Tom Friel

It is Never Forever

July 06, 2006

Case categories include: Exiting   Leadership   Strategy & Planning   

By Robert Sher
It’s such a waste that we can’t know the date we’ll die.  So many things would be simplified if we did, especially succession planning.  We could do it right on time! 

But alas, we don’t know when we’ll meet our maker.  Tom Friel, CEO of Heidrich and Struggles, spoke at the December 16th meeting of the Alliance of Chief Executives.  What came clear to me as I listened is that succession planning is not much different than building a great top team that allows the CEO to focus on the long term.  After all, a CEO that can be easily replaced is free – free to enjoy life, free to grow the business and free to break new ground.

Mr. Friel runs the world’s largest executive search firm, with 1,500 people, 7 offices in 35 countries.  They went public in 1999 and boast annual sales of $400 million.  If you die, become disabled, get fired, or want to retire from a top job at a big firm, he hopes your board will hire him to replace you.

In fact, we CEOs had a great discussion with him about succession at GE as Jack Welch departed.  Heidrich and Struggles was heavily involved placing the three GE execs that “lost” the competition.  But my mind was stuck on the succession challenges of “little” firms with less than $250 million in revenues.

Be Replaceable
As I see it, the real goal of a CEO is to have sufficient talent around him at all times so that he/she is easily replaced.  Why?
1. If you suddenly die, the business continues – for the benefit of your estate, or the stockholders and other stakeholders.
2. If you are disabled, you won’t have to watch helplessly as your baby self-destructs.
3. If you choose to sell and move on, you’ll be able to do it sooner rather than later, and the business will be worth more too.
4.  If a great new opportunity or threat arises, you’ll be able to bring in someone to do your daily duties, freeing you to tackle the new opportunity or threat.  Of course, if you’re $15 million in revenues or larger, hopefully you already have a top team strong enough that allows you to do this as part of your daily duties.

But Could You Get Dumped?
If you’re a hired CEO, and you’re not needed for the business to run well, won’t they fire you?  Well, they could, but they won’t kill you – you’ll be free to find a new opportunity.  Mr. Friel tells us that good CEOs are in short supply, thankfully.  Realistically, though, being “not needed” means that you can focus on the future, on growth, and on strategy.  Any board you’d want to work for would value this, and recognize that you are playing a critical role.  If you really believe you are a good leader, you’ll have the confidence that you can add value in many companies – not just the firm you lead today.

If you’re an entrepreneur, and you get talent good enough to run your show for you, then let them run it and move on to new businesses.  You’re not a product of the business you’re in now.  You’re a product of all the businesses you’ll ever start and run.  Why stay trapped?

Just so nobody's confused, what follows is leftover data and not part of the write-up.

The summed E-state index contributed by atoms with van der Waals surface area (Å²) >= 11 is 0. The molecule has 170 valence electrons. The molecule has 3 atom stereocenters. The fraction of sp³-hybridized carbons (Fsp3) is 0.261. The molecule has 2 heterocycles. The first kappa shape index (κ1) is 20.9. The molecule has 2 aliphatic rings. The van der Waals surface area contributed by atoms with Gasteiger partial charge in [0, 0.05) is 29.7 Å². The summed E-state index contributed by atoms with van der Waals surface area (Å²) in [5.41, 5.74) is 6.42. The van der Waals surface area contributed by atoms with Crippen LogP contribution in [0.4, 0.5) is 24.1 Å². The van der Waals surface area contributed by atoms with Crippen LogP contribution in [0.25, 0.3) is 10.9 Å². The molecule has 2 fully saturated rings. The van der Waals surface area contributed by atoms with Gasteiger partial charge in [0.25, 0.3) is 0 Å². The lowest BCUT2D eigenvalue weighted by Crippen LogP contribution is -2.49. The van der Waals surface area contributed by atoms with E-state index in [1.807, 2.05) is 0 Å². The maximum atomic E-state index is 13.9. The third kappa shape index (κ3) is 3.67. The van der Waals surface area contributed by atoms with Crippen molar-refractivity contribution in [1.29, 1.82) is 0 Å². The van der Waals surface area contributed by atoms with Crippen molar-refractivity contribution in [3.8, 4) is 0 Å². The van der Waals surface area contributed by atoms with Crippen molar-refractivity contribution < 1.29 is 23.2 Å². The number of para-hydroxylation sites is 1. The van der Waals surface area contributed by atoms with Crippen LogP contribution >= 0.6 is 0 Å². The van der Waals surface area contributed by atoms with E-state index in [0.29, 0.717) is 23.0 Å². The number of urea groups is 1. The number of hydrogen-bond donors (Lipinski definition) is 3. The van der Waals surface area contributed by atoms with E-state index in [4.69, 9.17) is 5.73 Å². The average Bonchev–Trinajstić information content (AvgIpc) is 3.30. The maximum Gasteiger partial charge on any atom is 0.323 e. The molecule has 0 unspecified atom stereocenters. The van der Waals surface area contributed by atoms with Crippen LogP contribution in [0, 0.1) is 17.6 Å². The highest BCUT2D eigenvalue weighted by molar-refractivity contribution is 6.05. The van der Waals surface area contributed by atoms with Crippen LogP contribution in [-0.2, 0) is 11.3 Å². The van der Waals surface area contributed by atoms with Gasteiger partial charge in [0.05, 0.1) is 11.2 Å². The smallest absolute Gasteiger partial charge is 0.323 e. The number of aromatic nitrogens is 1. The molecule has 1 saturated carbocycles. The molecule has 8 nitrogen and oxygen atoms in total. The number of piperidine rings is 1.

Can’t Afford a Quality Successor?
If your firm is so small that you can’t afford a quality successor, what can you do?  While I don’t disagree with Mr. Friel’s comment about staying healthy so you don’t die prematurely, there is more to think about.  First, if your business is really a lifestyle business, whose sole purpose is to give you a job and/or nice income, don’t worry about it.  When you die, you’ll be dead, and so will your business.  No lasting value to worry about.  Second, if your business is struggling so badly that without your intense labor (for too little compensation) it would fold up and crumble, then there is no lasting value in the business itself , and no need to try and have it continue without you.

But if the small business has intrinsic value, there are some stop-gap measures you can take:
1. Have a caretaker at the ready who could step in the short term and orchestrate the process of finding the successor after your demise.  Make sure your salary will be free to fund the new leader (insurance, estate planning).  This could be a semi-retired consultant, a spouse, or a trusted employee.
2. Have a buyer or two in the wings who would pay reasonable value for your business if you were gone.  Keep your business in a sellable state (always a good idea), and leave instructions for those you leave behind about how to pursue the sale of the business.
3. Have your team be capable of running the day to day business for up to a month without needing you.  Maybe it won’t run as well, but if they can keep it from crashing for a month, there is a chance that can manage for much longer.  It’ll give you time to recover from your stroke, or give a caretaker the time to figure out what to do next.

A few key comments from Mr. Friel:
1. You should have a formal succession plan, in writing, presented to the board each year.  It should include a “doomsday letter,” with your instructions about your replacement, an org chart, and a three-year plan.
2. Succession planning is an important part of every CEO’s duties.  If you’re not doing it, you’re not doing your job.
3. Not very many people actually want the job of CEO.  Don’t assume someone will want the job – talk to your top team about their interest in being CEO someday to confirm their interest.

Robert Sher is principal of CEO to CEO, specializing in assisting CEOs and business leaders as they navigate critical passages.  He is the author of The Feel of the Deal; How I Built a Business through Acquisitions.  He may be reached at